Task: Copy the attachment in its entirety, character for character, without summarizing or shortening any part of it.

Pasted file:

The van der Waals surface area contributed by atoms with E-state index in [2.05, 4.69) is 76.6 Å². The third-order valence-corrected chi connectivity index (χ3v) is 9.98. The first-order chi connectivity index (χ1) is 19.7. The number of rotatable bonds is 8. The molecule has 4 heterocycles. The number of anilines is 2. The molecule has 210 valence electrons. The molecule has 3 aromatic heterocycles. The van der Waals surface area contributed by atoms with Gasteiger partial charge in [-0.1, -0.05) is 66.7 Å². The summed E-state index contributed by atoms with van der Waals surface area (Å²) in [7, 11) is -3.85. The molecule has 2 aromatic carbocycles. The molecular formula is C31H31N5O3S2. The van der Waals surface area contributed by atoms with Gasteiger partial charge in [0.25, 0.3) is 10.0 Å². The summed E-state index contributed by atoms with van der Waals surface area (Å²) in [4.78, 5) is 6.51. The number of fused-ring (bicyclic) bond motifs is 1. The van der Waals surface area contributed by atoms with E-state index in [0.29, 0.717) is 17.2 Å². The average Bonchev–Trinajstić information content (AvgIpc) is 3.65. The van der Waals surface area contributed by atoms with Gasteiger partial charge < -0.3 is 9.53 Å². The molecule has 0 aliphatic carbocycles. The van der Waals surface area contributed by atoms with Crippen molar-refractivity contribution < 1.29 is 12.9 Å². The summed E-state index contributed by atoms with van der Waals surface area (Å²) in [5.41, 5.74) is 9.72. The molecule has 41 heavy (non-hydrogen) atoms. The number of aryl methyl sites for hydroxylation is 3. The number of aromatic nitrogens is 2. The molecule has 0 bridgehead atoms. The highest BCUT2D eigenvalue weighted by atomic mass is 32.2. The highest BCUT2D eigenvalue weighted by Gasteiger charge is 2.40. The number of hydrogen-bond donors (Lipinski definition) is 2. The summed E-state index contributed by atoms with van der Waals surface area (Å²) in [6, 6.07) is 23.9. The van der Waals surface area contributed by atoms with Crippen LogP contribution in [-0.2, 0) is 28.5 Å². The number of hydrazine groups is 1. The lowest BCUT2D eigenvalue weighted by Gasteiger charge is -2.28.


The van der Waals surface area contributed by atoms with E-state index in [2.05, 4.69) is 76.6 Å². The third-order valence-corrected chi connectivity index (χ3v) is 9.98. The first-order chi connectivity index (χ1) is 19.7. The number of rotatable bonds is 8. The molecule has 4 heterocycles. The number of anilines is 2. The molecule has 210 valence electrons. The molecule has 3 aromatic heterocycles. The van der Waals surface area contributed by atoms with Gasteiger partial charge in [-0.1, -0.05) is 66.7 Å². The summed E-state index contributed by atoms with van der Waals surface area (Å²) in [7, 11) is -3.85. The molecule has 2 aromatic carbocycles. The molecular formula is C31H31N5O3S2. The van der Waals surface area contributed by atoms with Gasteiger partial charge in [0.25, 0.3) is 10.0 Å². The summed E-state index contributed by atoms with van der Waals surface area (Å²) in [4.78, 5) is 6.51. The number of fused-ring (bicyclic) bond motifs is 1. The van der Waals surface area contributed by atoms with E-state index in [0.29, 0.717) is 17.2 Å². The average Bonchev–Trinajstić information content (AvgIpc) is 3.65. The van der Waals surface area contributed by atoms with Gasteiger partial charge < -0.3 is 9.53 Å². The molecule has 0 aliphatic carbocycles. The van der Waals surface area contributed by atoms with Crippen molar-refractivity contribution < 1.29 is 12.9 Å². The summed E-state index contributed by atoms with van der Waals surface area (Å²) in [5.41, 5.74) is 9.72. The molecule has 41 heavy (non-hydrogen) atoms. The number of aryl methyl sites for hydroxylation is 3. The number of aromatic nitrogens is 2. The molecule has 0 bridgehead atoms. The highest BCUT2D eigenvalue weighted by atomic mass is 32.2. The highest BCUT2D eigenvalue weighted by Gasteiger charge is 2.40. The number of hydrogen-bond donors (Lipinski definition) is 2. The summed E-state index contributed by atoms with van der Waals surface area (Å²) in [6, 6.07) is 23.9. The van der Waals surface area contributed by atoms with Crippen LogP contribution in [-0.2, 0) is 28.5 Å². The number of hydrazine groups is 1. The lowest BCUT2D eigenvalue weighted by Gasteiger charge is -2.28.